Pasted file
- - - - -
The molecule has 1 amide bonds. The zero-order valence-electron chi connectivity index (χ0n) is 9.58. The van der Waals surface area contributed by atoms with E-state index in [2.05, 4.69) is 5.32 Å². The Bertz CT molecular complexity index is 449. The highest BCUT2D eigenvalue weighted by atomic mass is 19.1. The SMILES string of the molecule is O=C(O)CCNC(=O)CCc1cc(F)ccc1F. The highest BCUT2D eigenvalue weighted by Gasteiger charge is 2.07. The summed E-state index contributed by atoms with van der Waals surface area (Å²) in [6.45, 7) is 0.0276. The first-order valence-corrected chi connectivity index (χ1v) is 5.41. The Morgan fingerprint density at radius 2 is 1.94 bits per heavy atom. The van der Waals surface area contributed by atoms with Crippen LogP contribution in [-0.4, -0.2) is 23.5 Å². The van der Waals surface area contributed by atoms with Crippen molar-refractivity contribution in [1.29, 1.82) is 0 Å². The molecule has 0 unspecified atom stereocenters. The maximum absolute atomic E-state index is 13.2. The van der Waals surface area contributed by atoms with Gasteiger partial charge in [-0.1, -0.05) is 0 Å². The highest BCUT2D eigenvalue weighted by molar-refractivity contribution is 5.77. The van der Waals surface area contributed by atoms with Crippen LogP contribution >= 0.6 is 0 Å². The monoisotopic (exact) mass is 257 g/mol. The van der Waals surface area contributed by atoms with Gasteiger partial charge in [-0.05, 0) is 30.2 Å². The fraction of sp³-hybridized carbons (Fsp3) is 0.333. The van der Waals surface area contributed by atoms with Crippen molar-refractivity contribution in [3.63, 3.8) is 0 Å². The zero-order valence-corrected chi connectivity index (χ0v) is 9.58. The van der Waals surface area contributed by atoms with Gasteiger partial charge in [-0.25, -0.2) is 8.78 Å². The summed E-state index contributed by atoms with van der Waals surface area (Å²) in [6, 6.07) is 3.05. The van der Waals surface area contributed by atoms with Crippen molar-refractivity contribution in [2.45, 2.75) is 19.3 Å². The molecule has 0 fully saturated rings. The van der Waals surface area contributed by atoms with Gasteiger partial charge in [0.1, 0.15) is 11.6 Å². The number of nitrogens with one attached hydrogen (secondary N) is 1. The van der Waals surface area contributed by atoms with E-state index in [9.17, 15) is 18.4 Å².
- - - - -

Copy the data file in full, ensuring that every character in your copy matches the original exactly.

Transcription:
The molecule has 1 amide bonds. The zero-order valence-electron chi connectivity index (χ0n) is 9.58. The van der Waals surface area contributed by atoms with E-state index in [2.05, 4.69) is 5.32 Å². The Bertz CT molecular complexity index is 449. The highest BCUT2D eigenvalue weighted by atomic mass is 19.1. The SMILES string of the molecule is O=C(O)CCNC(=O)CCc1cc(F)ccc1F. The highest BCUT2D eigenvalue weighted by Gasteiger charge is 2.07. The summed E-state index contributed by atoms with van der Waals surface area (Å²) in [6.45, 7) is 0.0276. The first-order valence-corrected chi connectivity index (χ1v) is 5.41. The Morgan fingerprint density at radius 2 is 1.94 bits per heavy atom. The van der Waals surface area contributed by atoms with Crippen LogP contribution in [-0.4, -0.2) is 23.5 Å². The van der Waals surface area contributed by atoms with Crippen molar-refractivity contribution in [1.29, 1.82) is 0 Å². The molecule has 0 unspecified atom stereocenters. The maximum absolute atomic E-state index is 13.2. The van der Waals surface area contributed by atoms with Gasteiger partial charge in [-0.1, -0.05) is 0 Å². The highest BCUT2D eigenvalue weighted by molar-refractivity contribution is 5.77. The van der Waals surface area contributed by atoms with Crippen LogP contribution >= 0.6 is 0 Å². The monoisotopic (exact) mass is 257 g/mol. The van der Waals surface area contributed by atoms with Gasteiger partial charge in [-0.05, 0) is 30.2 Å². The fraction of sp³-hybridized carbons (Fsp3) is 0.333. The van der Waals surface area contributed by atoms with Crippen molar-refractivity contribution in [3.63, 3.8) is 0 Å². The zero-order valence-corrected chi connectivity index (χ0v) is 9.58. The van der Waals surface area contributed by atoms with Gasteiger partial charge in [-0.25, -0.2) is 8.78 Å². The summed E-state index contributed by atoms with van der Waals surface area (Å²) in [6, 6.07) is 3.05. The van der Waals surface area contributed by atoms with Crippen molar-refractivity contribution in [2.45, 2.75) is 19.3 Å². The molecule has 0 fully saturated rings. The van der Waals surface area contributed by atoms with Gasteiger partial charge in [0.1, 0.15) is 11.6 Å². The number of nitrogens with one attached hydrogen (secondary N) is 1. The van der Waals surface area contributed by atoms with E-state index in [9.17, 15) is 18.4 Å².